BOSTON — Major, sudden and tragic events create indelible images, mental snapshots that enable people, decades later, to recall where they were when they heard the news: the Sept. 11 attacks; the deaths of John Lennon and Diana, Princess of Wales; Pearl Harbor.
And, of course, the assassination of President John F. Kennedy.
Nov. 22 begins the one-year countdown to the 50th anniversary of the tragedy in Dallas’ Dealey Plaza. Millions of people, here and abroad, will recall the unexpected, violent death of this nation’s 35th president.
They also will reflect on his unfinished life, and probably the best place for such reflection is the John F. Kennedy Presidential Library and Museum in Boston.
The I.M. Pei-designed museum soars nine stories high at the edge of Columbia Point on Boston Harbor just south of the city’s downtown core. It is easily accessible on the Red Line of Boston’s MBTA rapid transit system.
“The museum offers a wide range of experiences to visitors,” said curator Stacey Bredhoff. “There are those who will come and will have their memories rekindled and will relive that part of their lives, and there are younger people who may be learning about the events of these years for the first time. We offer the opportunity for people to see the original historical artifacts and documents. There is a power in that that is hard to describe.”
Some of those artifacts include one of the Tiffany-designed, silver calendars commemorating the 13 days of the Cuban missile crisis in October 1962 when the United States and the former Soviet Union came perilously close to nuclear war over missiles being positioned in Cuba. Kennedy had only a few of the calendars made — one for each member of the Executive Committee of the National Security Council, his advisory committee during the tense two weeks — and one for his wife, Jacqueline. It is hers that is on display.
The museum’s latest exhibit, “To the Brink: JFK and the Cuban Missile Crisis,” provides visitors an “evocative glimpse,” Bredhoff says, into the president’s intense discussions with ExComm members. Thanks to secretly recorded meetings, you have a “behind-the-scenes” experience, recalling memories for baby boomers of school air-raid drills — closing curtains in the classroom and huddling under desks for protection.
“To the Brink” is on display at the National Archives in Washington, D.C., through Feb. 4 and then will be at the JFK museum beginning April 12 for seven months.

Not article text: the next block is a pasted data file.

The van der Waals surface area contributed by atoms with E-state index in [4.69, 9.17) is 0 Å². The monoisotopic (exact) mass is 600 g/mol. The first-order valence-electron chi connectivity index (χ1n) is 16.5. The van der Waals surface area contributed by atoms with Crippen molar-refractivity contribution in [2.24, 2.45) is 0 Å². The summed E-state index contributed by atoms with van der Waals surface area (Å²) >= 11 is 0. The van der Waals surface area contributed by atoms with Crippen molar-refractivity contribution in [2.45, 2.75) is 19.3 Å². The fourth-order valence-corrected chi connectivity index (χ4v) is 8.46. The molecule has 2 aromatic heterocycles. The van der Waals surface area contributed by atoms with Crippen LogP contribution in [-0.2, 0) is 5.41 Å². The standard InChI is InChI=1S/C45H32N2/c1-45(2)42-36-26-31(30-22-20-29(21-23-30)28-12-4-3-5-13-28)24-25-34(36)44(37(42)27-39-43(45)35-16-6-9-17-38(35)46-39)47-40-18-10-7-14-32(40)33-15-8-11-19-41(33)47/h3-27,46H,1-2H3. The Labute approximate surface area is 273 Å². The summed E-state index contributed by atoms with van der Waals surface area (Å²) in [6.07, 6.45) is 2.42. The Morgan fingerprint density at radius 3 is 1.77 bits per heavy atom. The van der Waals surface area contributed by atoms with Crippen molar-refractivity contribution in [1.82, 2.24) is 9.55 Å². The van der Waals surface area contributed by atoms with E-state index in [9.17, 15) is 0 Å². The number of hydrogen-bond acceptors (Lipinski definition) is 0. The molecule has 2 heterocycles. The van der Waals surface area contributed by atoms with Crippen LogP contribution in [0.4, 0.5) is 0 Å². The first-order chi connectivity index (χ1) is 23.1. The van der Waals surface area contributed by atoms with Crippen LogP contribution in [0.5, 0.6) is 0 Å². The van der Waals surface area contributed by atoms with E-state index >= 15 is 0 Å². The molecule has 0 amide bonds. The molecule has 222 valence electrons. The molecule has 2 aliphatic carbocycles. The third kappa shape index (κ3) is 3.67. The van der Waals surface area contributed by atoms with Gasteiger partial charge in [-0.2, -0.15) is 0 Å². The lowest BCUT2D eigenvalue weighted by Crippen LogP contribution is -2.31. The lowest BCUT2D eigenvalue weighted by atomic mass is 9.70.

Another artifact, so small it might go unnoticed, is the coconut shell that helped save the lives of then-Lt. John Kennedy and the surviving crew members of PT 109 in the Solomon Islands during World War II. He carved a cryptic message on the coconut, “NAURO ISL… COMMANDER… NATIVE KNOWS POS’IT… HE CAN PILOT… 11 ALIVE… NEED SMALL BOAT… KENNEDY,” and gave it to two natives who delivered it to officials at a U.S. naval base on a nearby island, which led to the crew’s rescue.
“Some people believe that to be one of the greatest treasures in the whole collection,” Bredhoff said. “It was also of such great importance to the president that he always had it on his desk.”
In 1962, Kennedy gave America’s space program, which many perceived was languishing behind that of the Soviets, a daunting challenge: Send a man to the moon and return him safely by the end of the 1960s. Although space exploration has been a part of the museum since it opened in 1979, the exhibit recently got its own booster rocket with the arrival — on loan from the Smithsonian — of the Freedom 7 space capsule, which Mercury astronaut Alan Shepard in 1961 flew 62 miles above the Earth for just more than 15 minutes.
The tragedy two years later in Dallas is the museum’s most somber exhibit and one of its most minimalist. Visitors enter a short, dark hallway with just a few television screens at different heights. A 21/2-minute video opens with the announcement of the president’s death by CBS News anchor Walter Cronkite. Scenes of the funeral immediately follow. The black-and-white images bring back chilling memories of the nation’s collective shock and mourning.
Bredhoff said the museum is planning to commemorate the 50th anniversary of Kennedy’s assassination, with exhibits and events to be announced.
More than 200,000 people visit the JFK Presidential Library and Museum every year, hearing excerpts from many of the president’s most powerful speeches: his inaugural address, the televised speech on the Cuban missiles, his call to freedom in Berlin, “Ich bin ein Berliner.” One speech, however, is missing, and includes a clarion call as relevant today as it was in the early ‘60s:
“A nation can be no stronger abroad than she is at home. Only an America which practices what it preaches about equal rights and social justice will be respected by those whose choice affects our future. Only an America which has fully educated its citizens is fully capable of tackling the complex problems and perceiving the hidden dangers of the world in which we live. And only an America which is growing and prospering economically can sustain the worldwide defenses of freedom, while demonstrating to all concerned the opportunities of our system and our society.”
Those words were among Kennedy’s prepared remarks for his luncheon speech in Dallas at the Trade Mart on Nov. 22, 1963.